After riding in the tro-tro for only a couple miles I see Kantamanto market. I decide to keep riding but to pay attention to how to find my way back to the large market full of used car parts. After driving for only about another mile I see a sign for Shepherd’s Locals. I decide to get down out of the tro-tro and continue the rest of my Saturday afternoon adventure on my feet. I remember that Nick and I never took a picture of the facilities of Shepherd’s Locals. I walk into the restaurant and immediately see Edward the owner, I wave, he recognizes me, and waves back. I quickly pull out my camera and snap a picture. As soon as I lower my hand a man sitting at the table next to me hisses to attract my attention. He waves me to come closer. I reach out my hand to shake his hand; he takes it and doesn’t let go. He looks at me with a very serious look and says, “You must delete that photo. This is Ghana, we are all Ghanaians here, you see we are all wearing the same shirt. You need to ask before snapping a picture. “ I take a second to look around, the restaurant is packed with people all wearing white NPP (the opposition party in the upcoming election) shirts. I quickly apologize and explain I wasn’t taking a picture of the people; I was taking a picture of the restaurant. I explain I have previously met with the owner as part of a study I am working on about SMEs in Ghana. I further explained I had stopped by to say “hi” to Edward the owner of this restaurant and take a couple pictures for the project. After I explained myself the man seemed to be less appalled by my actions. He finally let go of my hand and I was free. He never made me delete the picture. I then walked over to where Edward was working, shook his hand, asked how things were going; small talked for short while and then left the restaurant.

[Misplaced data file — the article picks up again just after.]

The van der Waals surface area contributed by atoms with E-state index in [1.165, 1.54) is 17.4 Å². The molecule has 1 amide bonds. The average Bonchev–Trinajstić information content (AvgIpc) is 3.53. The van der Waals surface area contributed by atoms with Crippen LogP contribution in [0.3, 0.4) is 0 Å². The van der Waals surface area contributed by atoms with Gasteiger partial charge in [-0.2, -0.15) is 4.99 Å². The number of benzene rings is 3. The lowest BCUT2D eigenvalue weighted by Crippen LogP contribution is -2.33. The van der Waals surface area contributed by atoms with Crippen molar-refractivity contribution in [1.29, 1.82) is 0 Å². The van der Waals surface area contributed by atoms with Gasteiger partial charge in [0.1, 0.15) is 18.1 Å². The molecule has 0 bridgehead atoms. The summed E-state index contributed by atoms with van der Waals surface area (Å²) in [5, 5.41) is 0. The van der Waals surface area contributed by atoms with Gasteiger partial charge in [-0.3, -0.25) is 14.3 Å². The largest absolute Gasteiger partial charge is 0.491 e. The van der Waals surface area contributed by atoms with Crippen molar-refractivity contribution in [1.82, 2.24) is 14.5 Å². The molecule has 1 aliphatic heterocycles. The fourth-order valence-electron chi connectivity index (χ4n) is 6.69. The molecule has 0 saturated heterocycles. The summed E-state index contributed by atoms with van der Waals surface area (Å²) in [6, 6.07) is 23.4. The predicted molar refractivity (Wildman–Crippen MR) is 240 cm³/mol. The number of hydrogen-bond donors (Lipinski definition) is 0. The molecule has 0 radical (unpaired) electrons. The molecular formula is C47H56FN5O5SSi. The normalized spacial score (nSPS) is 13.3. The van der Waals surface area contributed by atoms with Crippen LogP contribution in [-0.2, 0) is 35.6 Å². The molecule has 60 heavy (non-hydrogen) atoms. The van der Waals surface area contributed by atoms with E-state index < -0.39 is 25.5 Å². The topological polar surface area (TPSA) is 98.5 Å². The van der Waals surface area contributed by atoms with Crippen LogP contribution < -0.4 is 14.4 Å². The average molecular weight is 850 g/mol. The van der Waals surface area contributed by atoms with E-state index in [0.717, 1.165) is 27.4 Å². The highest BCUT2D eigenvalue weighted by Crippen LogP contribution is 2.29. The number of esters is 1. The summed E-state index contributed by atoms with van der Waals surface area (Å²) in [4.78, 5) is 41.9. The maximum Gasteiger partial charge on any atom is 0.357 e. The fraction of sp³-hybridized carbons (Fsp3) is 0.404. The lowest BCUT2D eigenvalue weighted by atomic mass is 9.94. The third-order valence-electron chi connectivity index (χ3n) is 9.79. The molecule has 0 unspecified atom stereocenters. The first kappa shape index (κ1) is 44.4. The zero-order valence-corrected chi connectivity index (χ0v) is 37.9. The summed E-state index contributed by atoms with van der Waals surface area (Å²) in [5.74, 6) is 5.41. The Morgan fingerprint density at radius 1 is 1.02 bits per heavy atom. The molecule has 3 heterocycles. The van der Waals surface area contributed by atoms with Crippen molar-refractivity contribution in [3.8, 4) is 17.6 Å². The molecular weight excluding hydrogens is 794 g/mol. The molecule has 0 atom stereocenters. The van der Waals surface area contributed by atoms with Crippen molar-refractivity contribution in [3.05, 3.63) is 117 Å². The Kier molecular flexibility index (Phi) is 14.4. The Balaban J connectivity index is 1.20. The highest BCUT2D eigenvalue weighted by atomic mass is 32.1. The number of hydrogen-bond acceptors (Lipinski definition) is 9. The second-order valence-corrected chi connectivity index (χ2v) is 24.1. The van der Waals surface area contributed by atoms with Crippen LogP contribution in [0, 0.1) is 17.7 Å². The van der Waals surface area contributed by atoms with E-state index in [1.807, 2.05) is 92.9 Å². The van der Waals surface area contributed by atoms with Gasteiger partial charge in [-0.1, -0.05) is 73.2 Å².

As I walked along the road on my way to Kantamanto market, I reflected on what had just happened. I admit my actions had been a bit naive and probably insensitive. But I couldn’t help but wonder about some of the oddities of the situation. Why did the man get angry with me so quickly? Had I crossed a cultural line? Or was the man simply having a challenging day and needed someone to take it out on? What were all the people in the NPP shirts doing in a restaurant at 3:00 in the afternoon anyway? Were they working for the campaign? It looked to me like they were all watching a football game on the TVs. I walked away confused and with a bit of a shaken confidence.